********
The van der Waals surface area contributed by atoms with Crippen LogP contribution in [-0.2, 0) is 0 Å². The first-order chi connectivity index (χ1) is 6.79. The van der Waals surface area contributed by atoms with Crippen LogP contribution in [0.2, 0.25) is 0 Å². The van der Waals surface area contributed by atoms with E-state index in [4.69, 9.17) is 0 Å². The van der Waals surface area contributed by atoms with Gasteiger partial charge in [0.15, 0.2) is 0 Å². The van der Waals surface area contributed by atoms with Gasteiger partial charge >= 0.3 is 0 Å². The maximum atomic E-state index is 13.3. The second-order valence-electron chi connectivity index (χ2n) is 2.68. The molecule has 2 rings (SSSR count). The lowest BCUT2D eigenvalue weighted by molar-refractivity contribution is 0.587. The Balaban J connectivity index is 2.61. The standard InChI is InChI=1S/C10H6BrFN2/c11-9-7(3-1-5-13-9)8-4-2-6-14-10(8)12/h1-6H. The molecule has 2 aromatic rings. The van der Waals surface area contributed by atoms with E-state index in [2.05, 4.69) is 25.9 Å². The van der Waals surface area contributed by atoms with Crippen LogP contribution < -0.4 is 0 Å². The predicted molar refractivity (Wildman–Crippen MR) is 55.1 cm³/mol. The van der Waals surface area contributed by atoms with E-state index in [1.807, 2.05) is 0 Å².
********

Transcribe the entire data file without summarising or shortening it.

The van der Waals surface area contributed by atoms with Crippen LogP contribution in [-0.2, 0) is 0 Å². The first-order chi connectivity index (χ1) is 6.79. The van der Waals surface area contributed by atoms with Crippen LogP contribution in [0.2, 0.25) is 0 Å². The van der Waals surface area contributed by atoms with E-state index in [4.69, 9.17) is 0 Å². The van der Waals surface area contributed by atoms with Gasteiger partial charge in [0.15, 0.2) is 0 Å². The van der Waals surface area contributed by atoms with Gasteiger partial charge >= 0.3 is 0 Å². The maximum atomic E-state index is 13.3. The second-order valence-electron chi connectivity index (χ2n) is 2.68. The molecule has 2 rings (SSSR count). The lowest BCUT2D eigenvalue weighted by molar-refractivity contribution is 0.587. The Balaban J connectivity index is 2.61. The standard InChI is InChI=1S/C10H6BrFN2/c11-9-7(3-1-5-13-9)8-4-2-6-14-10(8)12/h1-6H. The molecule has 2 aromatic rings. The van der Waals surface area contributed by atoms with E-state index in [2.05, 4.69) is 25.9 Å². The van der Waals surface area contributed by atoms with Crippen LogP contribution < -0.4 is 0 Å². The predicted molar refractivity (Wildman–Crippen MR) is 55.1 cm³/mol. The van der Waals surface area contributed by atoms with E-state index in [1.807, 2.05) is 0 Å².